The Newsstand, a truly underground zine store that operated out of the subterranean passageway between the Lorimer L and Metropolitan G train stations, has sold its last pamphlet.
The project was the first iteration of the Metropolitan Transportation Authority’s pop-up store initiative, which rents small spaces throughout the subway system to artists for short periods of time. The Newsstand lasted seven months, far longer than the organizers at the art group Alldayeveryday had anticipated.
“We expected it to be open for one month, but it was successful, so we kept rolling it over and rolling it over for six more months,” said Clara Goldfarb, a producer at Alldayeveryday.
The shop, which paid $4,000 per month for the nook, sold self-published, limited-run periodicals, artisanal snacks, and art and entertained straphangers with gizmos, including a condom dispenser re-purposed to vend tiny pamphlets. Goldfarb declined to say how much the stand made.
The store’s inventory was curated by Lele Saveri, who is the founder of the 8-Ball Zine Fair. He brought in widely distributed, niche magazines such as The Gourmand, Tissue, and 032c, as well as photocopied and otherwise handmade titles.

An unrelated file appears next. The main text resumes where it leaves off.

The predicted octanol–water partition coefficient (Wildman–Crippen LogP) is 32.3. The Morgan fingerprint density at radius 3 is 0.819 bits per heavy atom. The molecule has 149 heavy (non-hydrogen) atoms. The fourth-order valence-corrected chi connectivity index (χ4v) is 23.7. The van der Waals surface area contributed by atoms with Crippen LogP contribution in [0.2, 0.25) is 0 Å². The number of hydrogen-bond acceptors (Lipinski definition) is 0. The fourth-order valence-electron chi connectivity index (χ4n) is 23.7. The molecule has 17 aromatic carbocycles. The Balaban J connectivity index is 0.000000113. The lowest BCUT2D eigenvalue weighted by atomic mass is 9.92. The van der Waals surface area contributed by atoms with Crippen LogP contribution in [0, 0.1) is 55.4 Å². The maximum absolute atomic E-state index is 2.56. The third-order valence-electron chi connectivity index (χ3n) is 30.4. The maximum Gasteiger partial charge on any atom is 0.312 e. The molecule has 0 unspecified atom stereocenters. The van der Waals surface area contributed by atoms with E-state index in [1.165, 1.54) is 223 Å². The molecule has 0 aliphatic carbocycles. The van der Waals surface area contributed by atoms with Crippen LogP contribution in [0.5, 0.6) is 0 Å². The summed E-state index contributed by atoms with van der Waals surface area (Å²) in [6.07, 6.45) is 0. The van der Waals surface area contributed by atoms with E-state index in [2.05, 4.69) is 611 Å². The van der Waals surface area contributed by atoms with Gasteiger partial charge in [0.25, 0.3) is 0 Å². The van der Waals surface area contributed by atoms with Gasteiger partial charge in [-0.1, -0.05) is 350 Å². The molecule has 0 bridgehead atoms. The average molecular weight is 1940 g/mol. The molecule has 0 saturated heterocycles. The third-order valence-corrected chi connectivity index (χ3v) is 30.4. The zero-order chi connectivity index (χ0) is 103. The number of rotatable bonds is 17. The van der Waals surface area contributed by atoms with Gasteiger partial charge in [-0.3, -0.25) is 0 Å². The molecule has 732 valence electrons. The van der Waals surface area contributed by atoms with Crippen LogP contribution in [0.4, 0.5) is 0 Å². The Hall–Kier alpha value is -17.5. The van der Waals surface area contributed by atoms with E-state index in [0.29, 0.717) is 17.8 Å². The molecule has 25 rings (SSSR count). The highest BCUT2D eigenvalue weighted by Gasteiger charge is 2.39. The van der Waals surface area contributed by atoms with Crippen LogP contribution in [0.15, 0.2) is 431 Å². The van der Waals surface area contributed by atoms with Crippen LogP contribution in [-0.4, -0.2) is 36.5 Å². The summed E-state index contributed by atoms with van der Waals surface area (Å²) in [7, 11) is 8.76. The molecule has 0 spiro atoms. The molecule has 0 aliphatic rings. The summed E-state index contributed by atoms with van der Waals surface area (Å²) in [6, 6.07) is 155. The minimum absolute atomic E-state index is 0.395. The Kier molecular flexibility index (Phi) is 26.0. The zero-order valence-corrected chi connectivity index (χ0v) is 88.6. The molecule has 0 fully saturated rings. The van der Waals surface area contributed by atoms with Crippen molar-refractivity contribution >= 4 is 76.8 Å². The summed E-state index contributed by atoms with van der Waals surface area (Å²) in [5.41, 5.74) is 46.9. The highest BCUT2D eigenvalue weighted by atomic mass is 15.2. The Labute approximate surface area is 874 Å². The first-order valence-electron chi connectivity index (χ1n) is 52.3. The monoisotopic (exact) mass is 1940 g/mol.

“Kid would drop off so many zines,” said Goldfarb. “We had so many that we eventually had to stop taking them.”
The Newsstand may have packed it in, but it achieved its main goal, which was to introduce straphangers to the vast world of zines, according to Goldfarb.
“It took a few months, but they started accepting us as part of the landscape and started engaging,” she said. “It was a perfect platform.”
Alldayeveryday just finished a run of a pop-up zine store at the Los Angeles Art Book Fair, according to a spokeswoman.